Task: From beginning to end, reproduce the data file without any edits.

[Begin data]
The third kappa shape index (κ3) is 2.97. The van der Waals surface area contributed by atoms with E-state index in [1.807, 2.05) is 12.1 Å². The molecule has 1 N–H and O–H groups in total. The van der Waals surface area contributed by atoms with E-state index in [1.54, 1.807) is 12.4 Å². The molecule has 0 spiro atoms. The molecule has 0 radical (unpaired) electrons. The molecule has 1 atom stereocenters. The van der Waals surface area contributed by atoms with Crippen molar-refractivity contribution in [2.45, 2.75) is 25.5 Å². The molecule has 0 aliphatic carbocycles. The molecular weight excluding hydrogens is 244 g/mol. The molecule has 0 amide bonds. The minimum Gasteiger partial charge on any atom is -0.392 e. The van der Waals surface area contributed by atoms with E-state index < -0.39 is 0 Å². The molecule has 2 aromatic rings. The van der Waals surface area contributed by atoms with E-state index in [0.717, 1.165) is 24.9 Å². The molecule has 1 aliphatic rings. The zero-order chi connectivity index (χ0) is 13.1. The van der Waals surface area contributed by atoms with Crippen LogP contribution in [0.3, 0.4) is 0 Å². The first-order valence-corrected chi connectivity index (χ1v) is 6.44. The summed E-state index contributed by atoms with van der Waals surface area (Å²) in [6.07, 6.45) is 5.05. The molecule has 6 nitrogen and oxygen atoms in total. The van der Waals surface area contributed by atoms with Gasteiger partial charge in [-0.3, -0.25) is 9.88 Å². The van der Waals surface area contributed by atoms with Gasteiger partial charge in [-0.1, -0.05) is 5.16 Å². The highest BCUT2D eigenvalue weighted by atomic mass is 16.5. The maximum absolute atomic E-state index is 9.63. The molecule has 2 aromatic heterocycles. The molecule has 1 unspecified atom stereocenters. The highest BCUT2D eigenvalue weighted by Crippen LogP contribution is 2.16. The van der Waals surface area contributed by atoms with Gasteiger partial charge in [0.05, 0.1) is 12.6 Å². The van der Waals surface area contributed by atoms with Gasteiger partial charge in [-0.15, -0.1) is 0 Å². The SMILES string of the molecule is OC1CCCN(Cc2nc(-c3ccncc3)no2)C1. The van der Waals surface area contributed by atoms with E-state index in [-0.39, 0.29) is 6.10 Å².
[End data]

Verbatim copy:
The third kappa shape index (κ3) is 2.97. The van der Waals surface area contributed by atoms with E-state index in [1.807, 2.05) is 12.1 Å². The molecule has 1 N–H and O–H groups in total. The van der Waals surface area contributed by atoms with E-state index in [1.54, 1.807) is 12.4 Å². The molecule has 0 spiro atoms. The molecule has 0 radical (unpaired) electrons. The molecule has 1 atom stereocenters. The van der Waals surface area contributed by atoms with Crippen molar-refractivity contribution in [2.45, 2.75) is 25.5 Å². The molecule has 0 aliphatic carbocycles. The molecular weight excluding hydrogens is 244 g/mol. The molecule has 0 amide bonds. The minimum Gasteiger partial charge on any atom is -0.392 e. The van der Waals surface area contributed by atoms with E-state index < -0.39 is 0 Å². The molecule has 2 aromatic rings. The van der Waals surface area contributed by atoms with E-state index in [0.717, 1.165) is 24.9 Å². The molecule has 1 aliphatic rings. The zero-order chi connectivity index (χ0) is 13.1. The van der Waals surface area contributed by atoms with Crippen LogP contribution in [0.3, 0.4) is 0 Å². The first-order valence-corrected chi connectivity index (χ1v) is 6.44. The summed E-state index contributed by atoms with van der Waals surface area (Å²) in [6.07, 6.45) is 5.05. The molecule has 6 nitrogen and oxygen atoms in total. The van der Waals surface area contributed by atoms with Gasteiger partial charge in [-0.3, -0.25) is 9.88 Å². The van der Waals surface area contributed by atoms with Gasteiger partial charge in [-0.1, -0.05) is 5.16 Å². The highest BCUT2D eigenvalue weighted by atomic mass is 16.5. The maximum absolute atomic E-state index is 9.63. The molecule has 2 aromatic heterocycles. The molecule has 1 unspecified atom stereocenters. The highest BCUT2D eigenvalue weighted by Crippen LogP contribution is 2.16. The van der Waals surface area contributed by atoms with Gasteiger partial charge in [0.05, 0.1) is 12.6 Å². The van der Waals surface area contributed by atoms with Gasteiger partial charge in [-0.15, -0.1) is 0 Å². The SMILES string of the molecule is OC1CCCN(Cc2nc(-c3ccncc3)no2)C1. The van der Waals surface area contributed by atoms with E-state index in [-0.39, 0.29) is 6.10 Å².